Central Bank of Turkey hikes policy rate amid rising inflation concerns
By Ogulcan Ozgenc
Today, the Monetary Policy Committee of the Central Bank of the Republic of Turkey (CBRT) announced a 500 basis point increase in the policy rate from 25% to 30%. Market forecasts had ranged between 27.5% to 31%.
Reacting to this decision, economists voiced concerns, suggesting that the rate increase, though consistent with market projections, might still fall short in battling rising Inflation.
Economist Senol Babuscu commented that the Central Bank displayed a more explicit stance against Inflation with this decision. He reminisced about previous rate hikes, noting, "Had the Central Bank adjusted the policy rate more decisively in a shorter time frame, it would likely have been more effective against inflation." Babuşçu anticipates further increases, suggesting, "It could rise to at least 35% in the next meeting, or over two months. I foresee a minimum of 35% and a maximum of 40% in the coming two months. While 35% may not be adequate, a hike to 40% would be somewhat sufficient."
However, Babuscu also pointed out that, given the inflation rate, more is needed despite the recent favorable decision. He estimated a year-end inflation rate exceeding 75%, warning, "Inflation could climb to 90% by June 2024. We might not see any stringent anti-inflation policy till the elections are six months away. The policy's impacts would likely surface by July-August 2024, implying the inflation trend may persist for another nine months."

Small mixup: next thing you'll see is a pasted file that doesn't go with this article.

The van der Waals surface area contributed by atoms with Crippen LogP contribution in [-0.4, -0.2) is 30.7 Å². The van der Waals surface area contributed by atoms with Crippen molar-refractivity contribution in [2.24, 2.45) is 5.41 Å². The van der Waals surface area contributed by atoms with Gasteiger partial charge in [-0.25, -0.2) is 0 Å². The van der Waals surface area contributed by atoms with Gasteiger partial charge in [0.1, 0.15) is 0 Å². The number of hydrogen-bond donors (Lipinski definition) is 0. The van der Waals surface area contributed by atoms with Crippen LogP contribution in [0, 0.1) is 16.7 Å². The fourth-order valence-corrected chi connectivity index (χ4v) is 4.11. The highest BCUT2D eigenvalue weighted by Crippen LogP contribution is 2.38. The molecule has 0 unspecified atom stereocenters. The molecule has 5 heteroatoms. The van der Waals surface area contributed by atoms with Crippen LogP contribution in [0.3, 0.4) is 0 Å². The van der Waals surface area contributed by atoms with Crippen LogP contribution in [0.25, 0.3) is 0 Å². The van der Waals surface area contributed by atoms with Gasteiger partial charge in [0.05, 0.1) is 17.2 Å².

Another economist, Murat Birdal, acknowledged the rate hike met market expectations and deemed it an improvement over prior decisions. Yet, Birdal believes the rate needs to be more compelling to bolster demand for the Turkish Lira (TL), especially with year-end inflation predictions reaching 75%. He speculated about more measures to raise deposit interest rates and predicted continued hikes by the Central Bank. Birdal emphasized, "It remains to be seen whether this policy can sustain till the elections, considering its effects on sectors like housing and exports."
Recent surveys have indeed pointed to such an increase. A study by AA Finans, involving 19 economists, highlighted expectations of a 500 basis point hike, with year-end policy rate projections between 35% and 45%. Similarly, Reuters and Bloomberg HT surveys predicted a 500 basis point increase, aligning with the Central Bank's decision.